Why do I mention this story now?

Sharia law.

We never heard of Sharia law back during our little international incident. We never learned of the role of Islam in gathering slaves at the head end of the African slave trade.

We were shocked to learn of parents that would sell their daughter into slavery.

We certainly never had any idea that a religion -- any religion -- would equivocate about the morality of slavery, let alone propagate the moral virtue of enslaving others, or the moral virtue of physically abusing slaves or killing them for the quite reasonably human action of seeking to escape from slavery.

Today, however, I am coming to a realization that we witnessed, lived through, forty-five years ago, reflected the very real consequences of lives lived under the framework of Sharia law. For that reason, our real life drama might provide a instructive insight on what it would look like if aspects of Sharia law were to be permitted to operate in the United States.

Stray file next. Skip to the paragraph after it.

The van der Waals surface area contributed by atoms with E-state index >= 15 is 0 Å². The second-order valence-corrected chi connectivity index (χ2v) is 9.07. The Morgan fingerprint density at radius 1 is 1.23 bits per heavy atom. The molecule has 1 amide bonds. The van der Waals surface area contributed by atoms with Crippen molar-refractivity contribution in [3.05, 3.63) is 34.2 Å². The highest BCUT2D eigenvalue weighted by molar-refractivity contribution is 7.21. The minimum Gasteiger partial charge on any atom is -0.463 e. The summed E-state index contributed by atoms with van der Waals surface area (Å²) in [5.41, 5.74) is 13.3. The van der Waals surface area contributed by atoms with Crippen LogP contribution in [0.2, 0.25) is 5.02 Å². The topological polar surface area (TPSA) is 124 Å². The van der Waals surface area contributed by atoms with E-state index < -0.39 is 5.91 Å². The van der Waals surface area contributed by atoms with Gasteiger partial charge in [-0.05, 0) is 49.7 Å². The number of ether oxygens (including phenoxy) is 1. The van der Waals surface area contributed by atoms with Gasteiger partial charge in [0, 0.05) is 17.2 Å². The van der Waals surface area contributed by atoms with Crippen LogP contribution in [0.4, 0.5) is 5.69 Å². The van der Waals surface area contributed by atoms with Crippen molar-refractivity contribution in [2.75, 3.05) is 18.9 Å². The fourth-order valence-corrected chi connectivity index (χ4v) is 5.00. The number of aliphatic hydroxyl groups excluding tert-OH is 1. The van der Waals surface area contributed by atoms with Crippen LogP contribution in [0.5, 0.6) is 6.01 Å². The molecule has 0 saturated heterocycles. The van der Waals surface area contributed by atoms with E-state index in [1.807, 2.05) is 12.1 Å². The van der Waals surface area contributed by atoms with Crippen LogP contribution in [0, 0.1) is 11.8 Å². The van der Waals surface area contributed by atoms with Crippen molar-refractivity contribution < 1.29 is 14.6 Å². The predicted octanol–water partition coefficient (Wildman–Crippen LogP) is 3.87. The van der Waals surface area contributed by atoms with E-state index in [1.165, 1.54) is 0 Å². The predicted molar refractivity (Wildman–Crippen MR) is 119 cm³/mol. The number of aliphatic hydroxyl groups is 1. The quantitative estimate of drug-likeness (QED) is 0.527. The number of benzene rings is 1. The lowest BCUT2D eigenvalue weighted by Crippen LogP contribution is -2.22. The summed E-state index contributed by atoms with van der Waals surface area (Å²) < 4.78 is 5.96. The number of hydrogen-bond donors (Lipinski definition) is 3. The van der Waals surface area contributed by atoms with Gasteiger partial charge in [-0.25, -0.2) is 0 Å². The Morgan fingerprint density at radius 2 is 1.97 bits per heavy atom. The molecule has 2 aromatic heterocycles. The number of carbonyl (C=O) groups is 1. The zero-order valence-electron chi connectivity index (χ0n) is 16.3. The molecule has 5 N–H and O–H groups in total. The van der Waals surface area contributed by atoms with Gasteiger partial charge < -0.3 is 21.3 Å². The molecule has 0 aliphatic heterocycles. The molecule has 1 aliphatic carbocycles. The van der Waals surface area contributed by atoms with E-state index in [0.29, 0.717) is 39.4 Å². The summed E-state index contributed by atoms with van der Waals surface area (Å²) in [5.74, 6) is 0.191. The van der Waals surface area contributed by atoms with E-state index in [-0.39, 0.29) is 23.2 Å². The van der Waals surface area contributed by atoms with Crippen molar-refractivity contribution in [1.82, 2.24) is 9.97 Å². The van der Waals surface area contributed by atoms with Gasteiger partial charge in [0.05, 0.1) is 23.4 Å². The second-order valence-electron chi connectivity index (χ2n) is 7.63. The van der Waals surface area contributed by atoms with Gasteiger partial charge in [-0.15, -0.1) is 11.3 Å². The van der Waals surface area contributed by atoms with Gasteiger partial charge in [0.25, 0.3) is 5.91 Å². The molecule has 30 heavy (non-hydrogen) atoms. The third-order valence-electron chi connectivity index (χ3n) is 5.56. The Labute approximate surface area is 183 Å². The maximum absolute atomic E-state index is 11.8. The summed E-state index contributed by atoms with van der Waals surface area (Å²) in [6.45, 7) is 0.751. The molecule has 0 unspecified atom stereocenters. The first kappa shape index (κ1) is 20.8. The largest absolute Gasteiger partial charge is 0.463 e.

Let's start with the obvious problem of the conflict between Sharia's toleration of slavery and the American struggle to come to grips with the moral evil of slavery.

You can research the question of whether Sharia permits slavery. From my research, I have concluded that it does, and that those who argue otherwise ignore the duty of Muslims to emulate the founder of their religion, Mohammad. In his life, it is reported that he owned forty or more slaves. Moreover, in the Koran and in religious teachings about the Koran, slavery features as element of life as designed by Allah.

Mr. and Mrs. Boz bought a slave in Turkey. They brought that slave into the United States on the false pretense. Were facts as they must have represented them to bring Zeynep to America, then there seems little likelihood that the State Department and the courts would have resolved the matter be sending Zeynep home to her parents.